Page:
A few original thinkers appear like beacons in the gloom of the Middle Ages. Adelard of Bath was a philosopher who, in his Questiones Naturales (1130-40) restored the idea that plants were worth learning about per se. Supported by Henry I, he studied at Chartres, travelled to Syria, Greece and Sicily, and settled at Toledo in Moorish Spain. A hundred years later a German monk called Albertus Magnus wrote another original book called De Vegetabilis.
With the coming of the Renaissance we are on more familiar ground. It was Pope Nicholas V who, in the mid-15th century, organised the translation of a number of ancient Greek texts in the Vatican Library. By this time few scholars in Italy could understand classical Greek, so the work was entrusted to Teodoro of Gaza (1398-1478). He was a native of Thessalonica who fled to Italy when the Turks attacked Greece. He became Rector of the University of Ferrara, and translated into Latin Aristotle’s work on animals and Theophrastus’ Enquiry into Plants. On this foundation the edifice of botany was slowly built.
Innovations came thick and fast in the 16th century. In Padua, Francesco Buonafede was appointed the first ever professor of simplicia medicamenta, or plants used in medicine. Botanic gardens were founded at Pisa, Padua and Florence. At Pisa, Luca Ghini made the first hortus siccus or herbarium. It is now lost, but another made by his pupil Cesalpino can still be seen in Florence. The dried plants are arranged like with like — another breakthrough — with an alphabetical index in Latin, Greek and Italian. As Sir Walter Raleigh said, it was now clear that ‘God had not shut up all the light of learning within the lanthorn of Aristotle’s brains’.
Knowledge was still extraordinarily patchy. Two key German writers on plants were Otto Brunfels (1488-1534) and Leonard Fuchs (1501-66), whose names are familiar through the shrubs, brunfelsia and fuchsia, which commemorate them. Brunfels accepted the ‘doctrine of signatures’, an ancient theory which held that the appearance of a plant showed how it should be used. Polygonum, for instance, had a blood-red stain on its leaves, and so was thought to cure flesh wounds. But Fuchs used his own powers of observation when he wrote, ‘Since it is clear… that cannabis excites the mind and so injures it, those who unwisely, following a common error, administer potions of this seed to those with mental ailments, especially the serious ones, do so with great risk to the patients.’ An English contemporary, William Turner, who studied at Bologna and in his New Herball wrote the first good English book on plants, thought that birds could hatch from barnacles and that rye could turn into cornflowers. But his description of the parasitic plant broom-rape is spot-on.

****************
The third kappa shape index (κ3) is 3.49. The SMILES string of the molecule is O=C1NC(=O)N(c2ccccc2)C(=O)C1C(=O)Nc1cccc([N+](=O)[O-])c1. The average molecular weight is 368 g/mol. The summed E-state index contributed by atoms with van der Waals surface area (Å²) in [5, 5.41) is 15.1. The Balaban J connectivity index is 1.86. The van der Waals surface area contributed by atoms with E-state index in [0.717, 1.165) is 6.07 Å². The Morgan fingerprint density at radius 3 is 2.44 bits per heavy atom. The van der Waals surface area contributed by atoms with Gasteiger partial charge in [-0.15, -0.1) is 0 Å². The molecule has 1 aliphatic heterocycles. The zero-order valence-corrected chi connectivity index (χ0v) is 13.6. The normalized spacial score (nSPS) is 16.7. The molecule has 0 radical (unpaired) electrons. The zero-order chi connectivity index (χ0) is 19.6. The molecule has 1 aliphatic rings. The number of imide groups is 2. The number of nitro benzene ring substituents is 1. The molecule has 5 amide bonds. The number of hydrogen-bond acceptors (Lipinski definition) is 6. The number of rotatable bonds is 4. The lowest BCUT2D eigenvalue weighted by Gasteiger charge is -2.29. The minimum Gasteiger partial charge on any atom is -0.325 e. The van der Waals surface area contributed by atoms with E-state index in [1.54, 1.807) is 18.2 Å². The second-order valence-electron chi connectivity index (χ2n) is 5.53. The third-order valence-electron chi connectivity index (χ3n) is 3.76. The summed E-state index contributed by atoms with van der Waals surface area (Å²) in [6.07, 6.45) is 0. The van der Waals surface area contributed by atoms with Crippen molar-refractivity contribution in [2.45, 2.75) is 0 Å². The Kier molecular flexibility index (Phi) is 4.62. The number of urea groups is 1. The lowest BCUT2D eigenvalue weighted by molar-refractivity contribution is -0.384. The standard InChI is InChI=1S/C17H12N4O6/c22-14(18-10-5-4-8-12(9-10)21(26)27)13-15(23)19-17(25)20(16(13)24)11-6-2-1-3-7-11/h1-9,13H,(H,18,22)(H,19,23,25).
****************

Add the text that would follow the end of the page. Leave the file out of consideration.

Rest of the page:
The political and personal upheavals caused by the Reformation stimulated scholarship and interest in the natural world. Brunfels and Fuchs were both doctors who left the Church of Rome for Lutheranism. Turner, in holy orders, was forced into exile by both Henry VIII and Mary Tudor. Thirty years
later, Matthius de l’Obel (of lobelia fame) left his native Flanders and settled in London because, he said, it was impossible to make a ‘home on a sea tossed by incessant tempests, or a garden on lands watered with human blood’. Luther himself, often thought of as a kill-joy, urged his followers to consider ‘the beauty, the intricacy, the evidence of God’s concern in even such minute confections as a peach stone’.
John Ray (1627-1705), the son of an Essex blacksmith, is the last of Pavord’s heroes. He won a scholarship to Cambridge and became a don at Trinity, where he lectured in Greek, mathematics and humanities. But, as an ordained cleric, he felt unable to take the oath required by Charles II’s Act of Uniformity. He left Cambridge and cast himself, as he said, ‘on the mercy of Providence and good friends’.
As a botanist Ray was largely self-taught. His brilliant achievement was to see that the way to classify plants was ‘by the likeness and agreement of the principle parts’, rather than by use or habitat. For the last 25 years of his life, Ray lived alone in a cottage in Black Notley, the village where he had been born, working on his great book, the Historia Plantarum. It ran to three volumes and 2,000 pages. In his last work, the Methodus Plantarum Emendata, published in Amster- dam in 1703, he set out his Six Rules for grouping plants according to their natural affinities. They provided a solid foundation for future students of botany, a word which Ray himself used for the first time in 1696.
The illustrations in The Naming of Names deserve special praise. A Roman mosaic, Islamic and Byzantine manuscripts, an Anglo Saxon herbal and a page of Cesalpino’s herbarium are all unfamiliar images which underline the points made in the text. The exquisite beauty of Leonardo’s flower studies and the modernity of D